Internet Shakespeare Editions

Author: William Shakespeare
Editor: Sonia; Young, Jennifer Massai
Not Peer Reviewed

Edward III (Quarto 1, 1596)

Edward the third.
And Charles de Mounford regent of that place,
2455Presents your highnes with this Coronet,
Protesting true allegeaunce to your Grace.
Ki: We thanke thee for thy seruice valient Earle
Challenge our fauour for we owe it thee:
Sa: But now my Lord, as this is ioyful newes,
2460So must my voice be tragicall againe,
and I sust sing of dolefull accidents,
Ki: What haue our men the ouerthrow at Poitiers,
Or is our sonne best with too much odds?
Sa. He was my Lord, and as my worthltsse selfe,
2465With fortie other seruicable knights,
Vndersafe conduct of the Dolphins seale,
Did trauaile that way, finding him distrest,
A troupe of Launces met vs on the way,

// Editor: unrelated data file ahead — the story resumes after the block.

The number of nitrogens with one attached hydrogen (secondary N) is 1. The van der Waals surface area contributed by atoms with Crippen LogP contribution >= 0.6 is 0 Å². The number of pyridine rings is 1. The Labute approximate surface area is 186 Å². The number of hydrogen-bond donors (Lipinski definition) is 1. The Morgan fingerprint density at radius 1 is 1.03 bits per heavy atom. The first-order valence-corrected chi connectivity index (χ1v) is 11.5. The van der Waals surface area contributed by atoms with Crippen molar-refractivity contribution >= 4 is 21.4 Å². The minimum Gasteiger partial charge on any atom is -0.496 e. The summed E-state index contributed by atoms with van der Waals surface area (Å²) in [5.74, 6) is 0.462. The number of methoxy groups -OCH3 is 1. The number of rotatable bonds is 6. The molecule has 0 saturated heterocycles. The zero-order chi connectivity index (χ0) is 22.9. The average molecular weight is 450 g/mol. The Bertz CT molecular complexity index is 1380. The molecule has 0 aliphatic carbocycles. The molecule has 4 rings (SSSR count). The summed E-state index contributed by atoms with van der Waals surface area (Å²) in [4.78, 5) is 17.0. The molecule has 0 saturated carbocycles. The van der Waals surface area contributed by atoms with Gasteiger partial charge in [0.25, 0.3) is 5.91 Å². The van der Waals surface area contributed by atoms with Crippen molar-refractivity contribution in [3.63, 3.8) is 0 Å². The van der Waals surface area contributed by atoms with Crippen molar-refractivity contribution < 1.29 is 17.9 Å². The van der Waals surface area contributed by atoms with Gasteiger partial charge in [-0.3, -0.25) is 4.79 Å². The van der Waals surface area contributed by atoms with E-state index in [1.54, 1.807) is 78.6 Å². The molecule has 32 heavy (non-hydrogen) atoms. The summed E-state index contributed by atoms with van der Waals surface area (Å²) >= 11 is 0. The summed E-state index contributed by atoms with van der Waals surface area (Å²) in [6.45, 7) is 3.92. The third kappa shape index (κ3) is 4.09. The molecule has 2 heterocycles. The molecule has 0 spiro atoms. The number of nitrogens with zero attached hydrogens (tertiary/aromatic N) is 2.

Surprisd and brought vs prisoners to the king,
2470Who proud of this, and eager of reuenge,
Commanded straight to cut of all our heads,
And surely we had died but that the Duke,
More full of honor then his angry syre,
Procurd our quicke deliuerance form thence,
2475But ere we went, salute your king, quothe hee,
Bid him prouide a funerall for his sonne,
To day our sword shall cut his thread of life,
And sooner then he thinkes wele be with him:
To quittance those displeasures he hath done,
2480This said, we past, not daring to reply,
Our harts were dead, our lookes diffusd and wan,
Wandring at last we clymd vnto a hill,
From whence although our griefe were much be-
Yet now to see the occasion with our eies,
2485Did thrice so much increase our heauines,
For there my Lord, oh there we did descry
Downe in a vallie how both armies laie:
The French had cast their trenches like a ring,
And euery Barracados openn front,
2490Was thicke imbost with brasen ordynaunce.